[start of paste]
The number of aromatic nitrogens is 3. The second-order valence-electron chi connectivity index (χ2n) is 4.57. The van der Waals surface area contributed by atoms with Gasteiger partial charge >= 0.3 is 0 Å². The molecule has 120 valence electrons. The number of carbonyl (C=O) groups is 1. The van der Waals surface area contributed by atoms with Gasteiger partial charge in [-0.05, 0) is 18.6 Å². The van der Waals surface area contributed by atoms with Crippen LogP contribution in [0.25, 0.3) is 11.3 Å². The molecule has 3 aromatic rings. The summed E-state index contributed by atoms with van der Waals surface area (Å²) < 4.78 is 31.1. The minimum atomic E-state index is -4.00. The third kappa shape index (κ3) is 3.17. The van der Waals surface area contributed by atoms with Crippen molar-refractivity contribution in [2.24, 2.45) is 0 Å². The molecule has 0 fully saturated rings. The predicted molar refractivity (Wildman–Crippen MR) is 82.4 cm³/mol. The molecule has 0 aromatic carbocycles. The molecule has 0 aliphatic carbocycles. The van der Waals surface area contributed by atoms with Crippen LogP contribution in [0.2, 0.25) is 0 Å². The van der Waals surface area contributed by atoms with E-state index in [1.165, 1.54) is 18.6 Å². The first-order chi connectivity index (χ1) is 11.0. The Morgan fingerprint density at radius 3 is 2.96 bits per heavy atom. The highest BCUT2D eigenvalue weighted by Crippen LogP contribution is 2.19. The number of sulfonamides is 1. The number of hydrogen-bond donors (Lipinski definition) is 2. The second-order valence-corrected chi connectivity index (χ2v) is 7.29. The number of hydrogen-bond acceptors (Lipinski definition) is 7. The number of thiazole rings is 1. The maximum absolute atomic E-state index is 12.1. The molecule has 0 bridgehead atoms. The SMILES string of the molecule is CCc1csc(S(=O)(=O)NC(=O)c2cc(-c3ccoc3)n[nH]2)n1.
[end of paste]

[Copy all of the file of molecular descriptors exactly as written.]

The number of aromatic nitrogens is 3. The second-order valence-electron chi connectivity index (χ2n) is 4.57. The van der Waals surface area contributed by atoms with Gasteiger partial charge >= 0.3 is 0 Å². The molecule has 120 valence electrons. The number of carbonyl (C=O) groups is 1. The van der Waals surface area contributed by atoms with Gasteiger partial charge in [-0.05, 0) is 18.6 Å². The van der Waals surface area contributed by atoms with Crippen LogP contribution in [0.25, 0.3) is 11.3 Å². The molecule has 3 aromatic rings. The summed E-state index contributed by atoms with van der Waals surface area (Å²) < 4.78 is 31.1. The minimum atomic E-state index is -4.00. The third kappa shape index (κ3) is 3.17. The van der Waals surface area contributed by atoms with Crippen molar-refractivity contribution in [2.24, 2.45) is 0 Å². The molecule has 0 fully saturated rings. The predicted molar refractivity (Wildman–Crippen MR) is 82.4 cm³/mol. The molecule has 0 aromatic carbocycles. The molecule has 0 aliphatic carbocycles. The van der Waals surface area contributed by atoms with Crippen LogP contribution in [0.2, 0.25) is 0 Å². The van der Waals surface area contributed by atoms with E-state index in [1.165, 1.54) is 18.6 Å². The first-order chi connectivity index (χ1) is 11.0. The Morgan fingerprint density at radius 3 is 2.96 bits per heavy atom. The highest BCUT2D eigenvalue weighted by Crippen LogP contribution is 2.19. The number of sulfonamides is 1. The number of hydrogen-bond donors (Lipinski definition) is 2. The second-order valence-corrected chi connectivity index (χ2v) is 7.29. The number of hydrogen-bond acceptors (Lipinski definition) is 7. The number of thiazole rings is 1. The maximum absolute atomic E-state index is 12.1. The molecule has 0 bridgehead atoms. The SMILES string of the molecule is CCc1csc(S(=O)(=O)NC(=O)c2cc(-c3ccoc3)n[nH]2)n1.